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Smart City: An Integrated Approach Using System Dynamics


Cities are drivers of growth for any country, and especially for a developing country like India. More than 50% of the world's population lives in cities, and this will increase to 66% by 2050 (World Bank, 2015). In the Indian context, 31% of the current population lives in urban areas, and contributes 63% of India's gross domestic product (GDP) (Census, 2011). This data is estimated to increase to 40% of India's population and 75% of India's GDP by 2030. India's annual population growth is 1.2% (World Bank, 2015). Due to the increase in the overall population, more people will migrate to the cities. According to one study, 25-30 people migrate from a rural area to an urban area in search of jobs and better lifestyles per day, and the urban population will reach nearly 843 million by 2050 (SM Conference, 2015). This increase in population requires comprehensive development of the city in terms of physical, social, and economic infrastructure. These terms are important pillars to improve the quality of life and the creation of jobs in the city. At the same time, these developments will negatively affect the environment in terms of pollution, and society in terms of traffic congestion due to the large number of vehicle ownership. This puts pressure on policy makers to develop a sustainable city. The smart city concept is one of the stepping stones in this direction.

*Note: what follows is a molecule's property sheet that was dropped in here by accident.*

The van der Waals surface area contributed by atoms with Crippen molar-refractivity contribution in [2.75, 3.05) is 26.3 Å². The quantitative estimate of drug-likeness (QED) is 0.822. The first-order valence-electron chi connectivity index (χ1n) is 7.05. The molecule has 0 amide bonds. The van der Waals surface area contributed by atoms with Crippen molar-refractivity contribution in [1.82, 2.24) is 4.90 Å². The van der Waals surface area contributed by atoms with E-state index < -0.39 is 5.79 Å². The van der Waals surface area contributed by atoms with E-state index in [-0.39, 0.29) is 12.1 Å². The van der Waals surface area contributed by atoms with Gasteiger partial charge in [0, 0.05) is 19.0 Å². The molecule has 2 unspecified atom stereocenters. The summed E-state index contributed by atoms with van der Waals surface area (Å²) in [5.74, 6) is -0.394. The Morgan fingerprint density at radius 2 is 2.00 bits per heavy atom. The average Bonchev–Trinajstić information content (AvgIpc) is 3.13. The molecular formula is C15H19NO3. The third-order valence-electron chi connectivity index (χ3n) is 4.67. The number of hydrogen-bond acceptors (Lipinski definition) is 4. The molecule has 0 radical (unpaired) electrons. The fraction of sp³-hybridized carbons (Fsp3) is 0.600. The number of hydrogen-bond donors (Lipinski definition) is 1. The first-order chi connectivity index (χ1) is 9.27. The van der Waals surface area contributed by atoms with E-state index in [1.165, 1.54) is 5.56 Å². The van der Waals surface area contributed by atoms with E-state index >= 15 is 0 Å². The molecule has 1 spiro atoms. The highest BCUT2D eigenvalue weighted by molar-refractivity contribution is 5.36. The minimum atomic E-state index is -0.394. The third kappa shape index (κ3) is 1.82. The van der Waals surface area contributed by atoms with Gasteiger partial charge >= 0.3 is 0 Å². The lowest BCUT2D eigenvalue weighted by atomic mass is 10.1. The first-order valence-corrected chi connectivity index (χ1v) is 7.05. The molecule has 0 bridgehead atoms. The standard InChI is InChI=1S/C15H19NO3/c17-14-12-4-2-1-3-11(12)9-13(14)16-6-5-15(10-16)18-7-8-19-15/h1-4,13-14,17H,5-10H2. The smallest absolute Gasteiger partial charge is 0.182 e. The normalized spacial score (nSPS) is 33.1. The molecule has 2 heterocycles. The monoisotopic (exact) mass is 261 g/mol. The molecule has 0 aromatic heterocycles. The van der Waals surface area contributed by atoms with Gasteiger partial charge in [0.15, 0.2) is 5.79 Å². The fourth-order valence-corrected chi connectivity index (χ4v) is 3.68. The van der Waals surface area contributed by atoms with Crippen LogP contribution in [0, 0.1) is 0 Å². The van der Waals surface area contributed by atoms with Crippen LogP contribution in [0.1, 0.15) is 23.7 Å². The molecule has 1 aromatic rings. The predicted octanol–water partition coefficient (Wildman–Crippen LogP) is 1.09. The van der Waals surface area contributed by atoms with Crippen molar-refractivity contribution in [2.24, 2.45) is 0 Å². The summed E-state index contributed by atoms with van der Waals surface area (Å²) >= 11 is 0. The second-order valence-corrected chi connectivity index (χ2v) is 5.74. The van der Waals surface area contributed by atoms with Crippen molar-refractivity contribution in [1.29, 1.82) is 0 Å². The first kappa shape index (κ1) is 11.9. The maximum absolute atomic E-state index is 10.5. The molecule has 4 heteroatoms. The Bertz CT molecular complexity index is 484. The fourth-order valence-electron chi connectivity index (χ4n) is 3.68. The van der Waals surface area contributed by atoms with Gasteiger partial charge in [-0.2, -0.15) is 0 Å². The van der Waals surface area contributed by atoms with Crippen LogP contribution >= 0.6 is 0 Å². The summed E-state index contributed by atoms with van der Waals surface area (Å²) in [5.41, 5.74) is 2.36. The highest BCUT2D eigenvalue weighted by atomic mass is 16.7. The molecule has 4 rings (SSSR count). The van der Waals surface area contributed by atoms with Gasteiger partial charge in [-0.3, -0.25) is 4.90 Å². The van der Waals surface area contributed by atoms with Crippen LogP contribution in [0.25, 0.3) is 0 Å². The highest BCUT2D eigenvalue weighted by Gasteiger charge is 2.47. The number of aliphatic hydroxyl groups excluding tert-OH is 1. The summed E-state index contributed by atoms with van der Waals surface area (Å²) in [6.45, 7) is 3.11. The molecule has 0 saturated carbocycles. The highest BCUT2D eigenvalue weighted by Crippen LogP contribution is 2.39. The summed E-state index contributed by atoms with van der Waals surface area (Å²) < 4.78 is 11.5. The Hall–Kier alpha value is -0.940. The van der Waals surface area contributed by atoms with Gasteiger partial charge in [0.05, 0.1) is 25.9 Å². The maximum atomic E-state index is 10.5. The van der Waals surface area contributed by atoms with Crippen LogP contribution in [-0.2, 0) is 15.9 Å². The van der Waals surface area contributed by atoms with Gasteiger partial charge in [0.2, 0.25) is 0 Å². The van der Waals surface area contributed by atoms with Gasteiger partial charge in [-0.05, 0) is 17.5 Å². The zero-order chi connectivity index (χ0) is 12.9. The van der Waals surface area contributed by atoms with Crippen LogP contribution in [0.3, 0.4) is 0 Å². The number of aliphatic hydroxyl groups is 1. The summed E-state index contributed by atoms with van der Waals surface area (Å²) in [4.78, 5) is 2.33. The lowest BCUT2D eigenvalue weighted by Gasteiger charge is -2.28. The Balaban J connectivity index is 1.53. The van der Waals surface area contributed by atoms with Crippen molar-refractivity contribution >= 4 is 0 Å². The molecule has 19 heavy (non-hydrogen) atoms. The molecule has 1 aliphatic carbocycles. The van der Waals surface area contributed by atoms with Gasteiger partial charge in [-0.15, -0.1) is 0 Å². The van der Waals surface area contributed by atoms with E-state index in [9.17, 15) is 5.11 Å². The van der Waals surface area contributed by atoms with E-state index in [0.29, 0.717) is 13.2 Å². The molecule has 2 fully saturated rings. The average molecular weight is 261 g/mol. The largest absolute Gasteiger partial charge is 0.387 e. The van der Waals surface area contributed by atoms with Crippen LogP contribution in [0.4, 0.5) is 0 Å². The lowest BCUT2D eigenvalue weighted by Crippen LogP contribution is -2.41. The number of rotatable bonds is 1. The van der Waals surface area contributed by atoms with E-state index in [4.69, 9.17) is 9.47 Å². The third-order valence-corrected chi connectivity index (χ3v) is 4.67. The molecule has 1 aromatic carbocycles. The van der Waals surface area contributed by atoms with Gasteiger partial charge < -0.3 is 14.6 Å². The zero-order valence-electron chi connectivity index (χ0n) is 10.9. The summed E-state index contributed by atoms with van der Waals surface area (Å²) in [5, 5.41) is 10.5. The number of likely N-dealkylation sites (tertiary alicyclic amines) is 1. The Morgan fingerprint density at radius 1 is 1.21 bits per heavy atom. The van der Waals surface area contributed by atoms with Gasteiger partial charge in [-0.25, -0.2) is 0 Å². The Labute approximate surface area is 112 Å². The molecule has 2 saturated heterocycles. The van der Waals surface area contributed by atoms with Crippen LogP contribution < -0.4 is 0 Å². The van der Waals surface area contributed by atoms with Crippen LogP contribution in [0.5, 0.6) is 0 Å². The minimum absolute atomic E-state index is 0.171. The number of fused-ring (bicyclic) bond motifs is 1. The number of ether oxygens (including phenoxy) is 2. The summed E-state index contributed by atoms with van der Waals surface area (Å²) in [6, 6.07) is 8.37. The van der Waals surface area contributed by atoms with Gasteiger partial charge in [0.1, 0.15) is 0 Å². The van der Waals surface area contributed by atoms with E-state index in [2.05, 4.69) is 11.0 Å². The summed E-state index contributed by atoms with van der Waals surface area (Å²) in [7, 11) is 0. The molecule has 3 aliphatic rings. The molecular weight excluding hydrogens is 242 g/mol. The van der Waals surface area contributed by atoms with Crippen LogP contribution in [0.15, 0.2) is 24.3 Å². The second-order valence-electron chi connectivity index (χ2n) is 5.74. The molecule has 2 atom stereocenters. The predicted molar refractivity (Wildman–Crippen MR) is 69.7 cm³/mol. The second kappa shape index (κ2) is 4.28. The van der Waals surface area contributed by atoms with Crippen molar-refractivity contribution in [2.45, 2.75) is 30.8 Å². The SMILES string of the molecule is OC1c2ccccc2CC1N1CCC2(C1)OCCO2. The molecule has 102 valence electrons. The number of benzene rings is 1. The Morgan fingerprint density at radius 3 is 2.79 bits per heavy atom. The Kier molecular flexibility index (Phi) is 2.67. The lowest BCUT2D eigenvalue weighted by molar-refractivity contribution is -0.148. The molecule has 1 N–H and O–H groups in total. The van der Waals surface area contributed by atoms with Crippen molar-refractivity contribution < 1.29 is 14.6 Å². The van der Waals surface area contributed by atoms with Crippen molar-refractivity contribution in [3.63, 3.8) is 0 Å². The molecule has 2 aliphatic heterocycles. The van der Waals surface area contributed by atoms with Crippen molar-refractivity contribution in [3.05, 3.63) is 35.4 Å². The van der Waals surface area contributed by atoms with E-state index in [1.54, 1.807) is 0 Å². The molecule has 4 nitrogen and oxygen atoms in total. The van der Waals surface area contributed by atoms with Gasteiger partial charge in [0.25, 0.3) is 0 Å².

The Indian government recently launched a smart city mission to develop 100 smart cities by 2024. This is the real challenge for policy makers and all the stakeholders involved in this smart transformation. Despite the attractiveness of smart cities, there is still fuzziness in the definition and dimensions of the smart city, so it is difficult to quantify the impact of the dimensions on the smart city. Nevertheless, the International Organization for

Standardization (ISO) developed an ISO 37120 in 2014 to measure city services and quality of life. In India, the Indian School of Business (ISB, 2015) also developed a smart city index to measure smartness. All these indexes will measure the smartness at a static level but due to the complexity of the smart city, it's difficult to capture the real scenario. System dynamics (SD) is one of the best tools to capture these nonlinear behavior-type scenarios (Forrester, 1997). The aim of this chapter is to analyze the impact of various dimensions on smartness and to assist policy makers in planning for smart cities.

This chapter addresses the complex structure of the smart city in an attempt to answer the following research questions:

  • 1. How can a smart city be modeled in order to support decision makers in appropriate planning?
  • 2. What is the structure of smart mobility with the application of an SD technique?

The remainder of the chapter is organized as follows: a literature review, followed by methodology, causal loop diagram (CLD), stock and flow diagram (CFD), assumption, results and analysis, recommendations and conclusions, limitations, and finally scope of future work.

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